Police consider Ford Explorer unsafeAugust 22, 2019
Six police crews filed a lawsuit against Ford with the Clark County Supreme Court in Washington, accusing the manufacturer of Explorer design flaws.
The U.S. National Highway Traffic Safety Administration (NHTSA) launched its own investigation back in 2016 after numerous complaints from Ford Explorer owners about penetration of exhaust fumes. Officials acknowledged the problem and announced that they were able to record an excess of the acceptable level of carbon monoxide in the cabin, causing people to feel nauseous, dizzy, and headache, and in some cases even lose consciousness. The manufacturer recalled 100 SUVs, and in 2017 announced a full-fledged service action aimed at eliminating the problem. It is still valid and applies to Ford Explorer, released from 2010 to 2018.
It is worth noting that the tests showed the penetration of exhaust gases into the cabin only with a combination of several factors – fully pressing the gas pedal when the climate control is turned on. The Washington police, who filed a lawsuit against Ford, claim that one of the patrolmen, due to the constant exposure to carbon monoxide, received a chronic illness, due to which he lost his job. However, in this case, the manufacturer refused to acknowledge the problem and stated that carbon monoxide enters police SUVs through abnormal openings made by third parties after the sale of the car in order to install special equipment. Is it so, the court will decide.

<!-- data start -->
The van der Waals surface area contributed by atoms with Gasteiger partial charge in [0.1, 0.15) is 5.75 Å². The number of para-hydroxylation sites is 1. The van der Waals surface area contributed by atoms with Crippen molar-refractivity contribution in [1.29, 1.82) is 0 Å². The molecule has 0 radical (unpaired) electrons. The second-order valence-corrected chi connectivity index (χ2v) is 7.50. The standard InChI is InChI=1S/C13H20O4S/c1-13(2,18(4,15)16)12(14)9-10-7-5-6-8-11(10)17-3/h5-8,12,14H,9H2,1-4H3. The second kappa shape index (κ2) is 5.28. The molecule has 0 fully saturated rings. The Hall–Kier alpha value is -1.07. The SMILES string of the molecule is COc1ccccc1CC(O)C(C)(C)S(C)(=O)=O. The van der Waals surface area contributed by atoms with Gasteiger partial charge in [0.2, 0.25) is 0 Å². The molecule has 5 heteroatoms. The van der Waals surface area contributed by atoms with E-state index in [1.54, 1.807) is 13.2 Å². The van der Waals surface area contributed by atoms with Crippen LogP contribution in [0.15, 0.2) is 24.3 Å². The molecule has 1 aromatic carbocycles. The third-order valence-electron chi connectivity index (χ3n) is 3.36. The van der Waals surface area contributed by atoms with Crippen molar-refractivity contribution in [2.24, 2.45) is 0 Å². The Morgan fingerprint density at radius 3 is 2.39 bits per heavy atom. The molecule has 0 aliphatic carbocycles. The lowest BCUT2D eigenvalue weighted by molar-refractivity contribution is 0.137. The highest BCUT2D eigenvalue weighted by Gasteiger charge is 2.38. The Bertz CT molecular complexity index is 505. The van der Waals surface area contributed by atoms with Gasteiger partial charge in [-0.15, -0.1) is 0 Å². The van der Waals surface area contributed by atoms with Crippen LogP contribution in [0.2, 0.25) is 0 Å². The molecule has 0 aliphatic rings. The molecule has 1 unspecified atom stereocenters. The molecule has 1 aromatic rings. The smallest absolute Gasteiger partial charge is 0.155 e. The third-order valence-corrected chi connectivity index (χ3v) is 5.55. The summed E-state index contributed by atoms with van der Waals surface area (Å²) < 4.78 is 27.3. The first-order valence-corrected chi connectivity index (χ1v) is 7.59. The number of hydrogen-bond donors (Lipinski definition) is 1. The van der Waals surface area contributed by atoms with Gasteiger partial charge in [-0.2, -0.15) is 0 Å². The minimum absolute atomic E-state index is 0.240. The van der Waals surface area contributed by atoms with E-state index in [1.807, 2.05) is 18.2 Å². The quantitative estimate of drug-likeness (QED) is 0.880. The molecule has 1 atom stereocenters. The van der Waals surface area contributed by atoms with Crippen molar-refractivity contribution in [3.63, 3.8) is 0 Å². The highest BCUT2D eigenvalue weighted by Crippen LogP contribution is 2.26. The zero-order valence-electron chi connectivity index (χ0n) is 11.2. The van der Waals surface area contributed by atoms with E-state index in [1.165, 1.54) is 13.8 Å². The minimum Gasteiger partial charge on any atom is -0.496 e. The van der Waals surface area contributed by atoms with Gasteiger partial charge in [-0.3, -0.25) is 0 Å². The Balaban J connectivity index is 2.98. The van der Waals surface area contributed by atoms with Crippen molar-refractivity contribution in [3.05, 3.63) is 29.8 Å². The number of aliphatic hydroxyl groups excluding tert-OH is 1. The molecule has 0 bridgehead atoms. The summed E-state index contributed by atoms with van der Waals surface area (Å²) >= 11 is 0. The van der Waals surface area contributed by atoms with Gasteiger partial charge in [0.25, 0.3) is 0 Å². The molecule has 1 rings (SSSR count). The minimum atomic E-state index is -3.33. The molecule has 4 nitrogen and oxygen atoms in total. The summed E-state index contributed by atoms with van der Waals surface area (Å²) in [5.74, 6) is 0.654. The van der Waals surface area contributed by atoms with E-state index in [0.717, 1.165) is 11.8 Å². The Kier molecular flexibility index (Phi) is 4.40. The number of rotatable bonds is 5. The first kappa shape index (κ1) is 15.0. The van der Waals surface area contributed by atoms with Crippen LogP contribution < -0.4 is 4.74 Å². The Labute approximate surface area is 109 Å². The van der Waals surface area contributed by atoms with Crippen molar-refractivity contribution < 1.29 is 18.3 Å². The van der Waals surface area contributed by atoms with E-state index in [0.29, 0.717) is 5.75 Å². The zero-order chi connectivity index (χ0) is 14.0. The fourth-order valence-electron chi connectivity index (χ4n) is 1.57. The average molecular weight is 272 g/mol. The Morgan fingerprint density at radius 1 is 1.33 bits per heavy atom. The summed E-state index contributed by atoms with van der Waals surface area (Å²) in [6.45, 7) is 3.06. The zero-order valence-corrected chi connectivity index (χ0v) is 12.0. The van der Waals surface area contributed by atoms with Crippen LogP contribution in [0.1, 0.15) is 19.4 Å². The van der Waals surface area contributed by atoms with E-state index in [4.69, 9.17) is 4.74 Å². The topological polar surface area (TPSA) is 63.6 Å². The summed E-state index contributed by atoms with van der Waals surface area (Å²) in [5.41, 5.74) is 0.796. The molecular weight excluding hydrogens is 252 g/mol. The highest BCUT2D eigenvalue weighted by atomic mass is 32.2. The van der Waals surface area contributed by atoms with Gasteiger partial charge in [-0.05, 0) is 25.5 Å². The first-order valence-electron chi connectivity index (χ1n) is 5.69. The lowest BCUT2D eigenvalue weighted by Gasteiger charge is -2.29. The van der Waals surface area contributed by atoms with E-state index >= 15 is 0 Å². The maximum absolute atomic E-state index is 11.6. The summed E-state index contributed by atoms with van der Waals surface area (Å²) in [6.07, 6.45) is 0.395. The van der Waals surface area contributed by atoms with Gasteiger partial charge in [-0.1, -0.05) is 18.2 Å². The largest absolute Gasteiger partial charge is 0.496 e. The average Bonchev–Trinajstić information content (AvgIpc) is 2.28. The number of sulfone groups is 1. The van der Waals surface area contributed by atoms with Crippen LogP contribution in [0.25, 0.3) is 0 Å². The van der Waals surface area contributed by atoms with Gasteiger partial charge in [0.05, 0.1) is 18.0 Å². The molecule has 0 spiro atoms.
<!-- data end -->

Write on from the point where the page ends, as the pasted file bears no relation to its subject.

- Look at the drift of an unmanned Toyota Supra
- Hyundai is preparing to debut new Custo minivan
- Rolls-Royce is preparing to introduce the first production electric car
- New Honda HR-V will debut February 18
- New Citroen e-Berlingo van goes on sale in late 2021